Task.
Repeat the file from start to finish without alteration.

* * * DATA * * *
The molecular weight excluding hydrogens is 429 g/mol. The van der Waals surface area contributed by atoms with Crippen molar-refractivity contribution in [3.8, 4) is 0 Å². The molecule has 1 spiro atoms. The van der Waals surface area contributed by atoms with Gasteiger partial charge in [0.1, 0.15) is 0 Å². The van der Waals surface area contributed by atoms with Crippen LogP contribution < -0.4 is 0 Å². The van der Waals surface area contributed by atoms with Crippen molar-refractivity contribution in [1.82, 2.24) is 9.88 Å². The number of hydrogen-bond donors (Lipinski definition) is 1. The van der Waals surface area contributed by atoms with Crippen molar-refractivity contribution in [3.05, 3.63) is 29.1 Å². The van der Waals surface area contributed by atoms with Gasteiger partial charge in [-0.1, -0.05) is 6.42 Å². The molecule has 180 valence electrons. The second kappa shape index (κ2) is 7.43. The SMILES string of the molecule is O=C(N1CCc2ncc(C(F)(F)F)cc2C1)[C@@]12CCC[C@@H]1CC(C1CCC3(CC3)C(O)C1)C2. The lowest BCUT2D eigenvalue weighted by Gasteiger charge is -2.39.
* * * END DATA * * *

The molecular weight excluding hydrogens is 429 g/mol. The van der Waals surface area contributed by atoms with Crippen molar-refractivity contribution in [3.8, 4) is 0 Å². The molecule has 1 spiro atoms. The van der Waals surface area contributed by atoms with Gasteiger partial charge in [0.1, 0.15) is 0 Å². The van der Waals surface area contributed by atoms with Crippen LogP contribution < -0.4 is 0 Å². The van der Waals surface area contributed by atoms with Crippen molar-refractivity contribution in [1.82, 2.24) is 9.88 Å². The number of hydrogen-bond donors (Lipinski definition) is 1. The van der Waals surface area contributed by atoms with Crippen molar-refractivity contribution in [3.05, 3.63) is 29.1 Å². The van der Waals surface area contributed by atoms with Gasteiger partial charge in [-0.1, -0.05) is 6.42 Å². The molecule has 180 valence electrons. The second kappa shape index (κ2) is 7.43. The SMILES string of the molecule is O=C(N1CCc2ncc(C(F)(F)F)cc2C1)[C@@]12CCC[C@@H]1CC(C1CCC3(CC3)C(O)C1)C2. The lowest BCUT2D eigenvalue weighted by Gasteiger charge is -2.39.